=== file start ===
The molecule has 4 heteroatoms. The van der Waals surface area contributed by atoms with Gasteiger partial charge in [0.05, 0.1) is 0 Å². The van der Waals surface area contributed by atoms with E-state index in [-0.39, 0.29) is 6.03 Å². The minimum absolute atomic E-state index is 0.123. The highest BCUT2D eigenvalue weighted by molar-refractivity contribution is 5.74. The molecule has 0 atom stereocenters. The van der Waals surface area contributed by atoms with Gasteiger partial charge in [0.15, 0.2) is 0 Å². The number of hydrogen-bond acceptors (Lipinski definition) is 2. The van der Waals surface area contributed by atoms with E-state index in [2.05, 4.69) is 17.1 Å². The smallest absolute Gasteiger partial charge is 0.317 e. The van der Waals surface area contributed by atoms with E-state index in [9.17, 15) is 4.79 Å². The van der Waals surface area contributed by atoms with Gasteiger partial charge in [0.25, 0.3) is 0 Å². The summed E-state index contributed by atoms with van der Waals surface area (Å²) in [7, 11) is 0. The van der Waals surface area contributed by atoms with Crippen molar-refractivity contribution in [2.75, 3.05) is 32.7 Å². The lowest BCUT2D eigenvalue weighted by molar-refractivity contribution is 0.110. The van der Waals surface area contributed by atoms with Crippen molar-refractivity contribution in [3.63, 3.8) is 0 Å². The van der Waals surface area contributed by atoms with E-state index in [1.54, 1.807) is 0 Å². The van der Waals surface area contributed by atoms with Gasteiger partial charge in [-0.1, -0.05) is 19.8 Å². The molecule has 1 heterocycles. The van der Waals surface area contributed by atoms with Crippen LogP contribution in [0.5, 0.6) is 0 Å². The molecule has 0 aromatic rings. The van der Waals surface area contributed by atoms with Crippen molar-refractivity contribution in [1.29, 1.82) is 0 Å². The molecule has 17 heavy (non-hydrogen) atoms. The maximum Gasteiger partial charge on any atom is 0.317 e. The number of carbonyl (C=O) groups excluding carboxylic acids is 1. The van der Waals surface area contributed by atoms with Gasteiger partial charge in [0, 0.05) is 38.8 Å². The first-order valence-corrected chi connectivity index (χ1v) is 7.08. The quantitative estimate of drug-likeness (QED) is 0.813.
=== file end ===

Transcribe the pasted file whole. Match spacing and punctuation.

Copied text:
The molecule has 4 heteroatoms. The van der Waals surface area contributed by atoms with Gasteiger partial charge in [0.05, 0.1) is 0 Å². The van der Waals surface area contributed by atoms with E-state index in [-0.39, 0.29) is 6.03 Å². The minimum absolute atomic E-state index is 0.123. The highest BCUT2D eigenvalue weighted by molar-refractivity contribution is 5.74. The molecule has 0 atom stereocenters. The van der Waals surface area contributed by atoms with Gasteiger partial charge in [0.15, 0.2) is 0 Å². The number of hydrogen-bond acceptors (Lipinski definition) is 2. The van der Waals surface area contributed by atoms with E-state index in [2.05, 4.69) is 17.1 Å². The smallest absolute Gasteiger partial charge is 0.317 e. The van der Waals surface area contributed by atoms with E-state index in [9.17, 15) is 4.79 Å². The van der Waals surface area contributed by atoms with Gasteiger partial charge in [0.25, 0.3) is 0 Å². The summed E-state index contributed by atoms with van der Waals surface area (Å²) in [7, 11) is 0. The van der Waals surface area contributed by atoms with Crippen molar-refractivity contribution in [2.75, 3.05) is 32.7 Å². The lowest BCUT2D eigenvalue weighted by molar-refractivity contribution is 0.110. The van der Waals surface area contributed by atoms with Crippen molar-refractivity contribution in [3.63, 3.8) is 0 Å². The van der Waals surface area contributed by atoms with E-state index in [1.54, 1.807) is 0 Å². The van der Waals surface area contributed by atoms with Gasteiger partial charge in [-0.1, -0.05) is 19.8 Å². The molecule has 1 heterocycles. The van der Waals surface area contributed by atoms with Crippen LogP contribution in [0.5, 0.6) is 0 Å². The molecule has 0 aromatic rings. The van der Waals surface area contributed by atoms with Crippen molar-refractivity contribution in [1.29, 1.82) is 0 Å². The molecule has 17 heavy (non-hydrogen) atoms. The maximum Gasteiger partial charge on any atom is 0.317 e. The number of carbonyl (C=O) groups excluding carboxylic acids is 1. The van der Waals surface area contributed by atoms with Gasteiger partial charge in [0, 0.05) is 38.8 Å². The first-order valence-corrected chi connectivity index (χ1v) is 7.08. The quantitative estimate of drug-likeness (QED) is 0.813.